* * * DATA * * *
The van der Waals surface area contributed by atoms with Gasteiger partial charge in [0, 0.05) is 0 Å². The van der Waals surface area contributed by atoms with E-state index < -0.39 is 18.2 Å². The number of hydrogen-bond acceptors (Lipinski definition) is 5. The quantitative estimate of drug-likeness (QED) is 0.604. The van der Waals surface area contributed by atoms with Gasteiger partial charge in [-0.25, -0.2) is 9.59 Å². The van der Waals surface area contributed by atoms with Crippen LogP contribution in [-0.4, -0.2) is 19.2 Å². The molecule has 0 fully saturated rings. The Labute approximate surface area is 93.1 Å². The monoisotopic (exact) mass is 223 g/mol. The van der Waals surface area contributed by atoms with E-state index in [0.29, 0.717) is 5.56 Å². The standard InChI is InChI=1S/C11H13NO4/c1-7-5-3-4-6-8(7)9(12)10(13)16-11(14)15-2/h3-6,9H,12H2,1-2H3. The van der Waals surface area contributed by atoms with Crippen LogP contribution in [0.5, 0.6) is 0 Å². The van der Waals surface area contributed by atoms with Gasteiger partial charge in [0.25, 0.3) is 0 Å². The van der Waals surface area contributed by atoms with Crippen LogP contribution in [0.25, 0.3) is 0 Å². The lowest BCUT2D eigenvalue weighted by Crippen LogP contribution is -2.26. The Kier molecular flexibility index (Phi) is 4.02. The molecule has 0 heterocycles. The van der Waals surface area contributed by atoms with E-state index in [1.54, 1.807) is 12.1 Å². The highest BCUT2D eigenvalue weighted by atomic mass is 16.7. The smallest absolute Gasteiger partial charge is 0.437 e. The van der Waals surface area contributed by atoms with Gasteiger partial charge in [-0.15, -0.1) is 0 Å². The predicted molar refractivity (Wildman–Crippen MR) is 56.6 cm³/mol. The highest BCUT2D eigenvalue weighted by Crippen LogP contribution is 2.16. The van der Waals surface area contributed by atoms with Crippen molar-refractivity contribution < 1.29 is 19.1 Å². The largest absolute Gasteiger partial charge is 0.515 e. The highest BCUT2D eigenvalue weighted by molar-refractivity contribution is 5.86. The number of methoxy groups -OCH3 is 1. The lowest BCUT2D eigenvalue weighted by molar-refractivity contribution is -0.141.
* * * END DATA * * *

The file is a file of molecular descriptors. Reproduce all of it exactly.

The van der Waals surface area contributed by atoms with Gasteiger partial charge in [0, 0.05) is 0 Å². The van der Waals surface area contributed by atoms with E-state index < -0.39 is 18.2 Å². The number of hydrogen-bond acceptors (Lipinski definition) is 5. The quantitative estimate of drug-likeness (QED) is 0.604. The van der Waals surface area contributed by atoms with Gasteiger partial charge in [-0.25, -0.2) is 9.59 Å². The van der Waals surface area contributed by atoms with Crippen LogP contribution in [-0.4, -0.2) is 19.2 Å². The molecule has 0 fully saturated rings. The Labute approximate surface area is 93.1 Å². The monoisotopic (exact) mass is 223 g/mol. The van der Waals surface area contributed by atoms with E-state index in [0.29, 0.717) is 5.56 Å². The standard InChI is InChI=1S/C11H13NO4/c1-7-5-3-4-6-8(7)9(12)10(13)16-11(14)15-2/h3-6,9H,12H2,1-2H3. The van der Waals surface area contributed by atoms with Crippen LogP contribution in [0.5, 0.6) is 0 Å². The van der Waals surface area contributed by atoms with Gasteiger partial charge in [0.25, 0.3) is 0 Å². The van der Waals surface area contributed by atoms with Crippen LogP contribution in [0.25, 0.3) is 0 Å². The lowest BCUT2D eigenvalue weighted by Crippen LogP contribution is -2.26. The Kier molecular flexibility index (Phi) is 4.02. The molecule has 0 heterocycles. The van der Waals surface area contributed by atoms with E-state index in [1.54, 1.807) is 12.1 Å². The highest BCUT2D eigenvalue weighted by atomic mass is 16.7. The smallest absolute Gasteiger partial charge is 0.437 e. The van der Waals surface area contributed by atoms with Gasteiger partial charge in [-0.15, -0.1) is 0 Å². The predicted molar refractivity (Wildman–Crippen MR) is 56.6 cm³/mol. The highest BCUT2D eigenvalue weighted by Crippen LogP contribution is 2.16. The van der Waals surface area contributed by atoms with Crippen molar-refractivity contribution < 1.29 is 19.1 Å². The largest absolute Gasteiger partial charge is 0.515 e. The highest BCUT2D eigenvalue weighted by molar-refractivity contribution is 5.86. The number of methoxy groups -OCH3 is 1. The lowest BCUT2D eigenvalue weighted by molar-refractivity contribution is -0.141.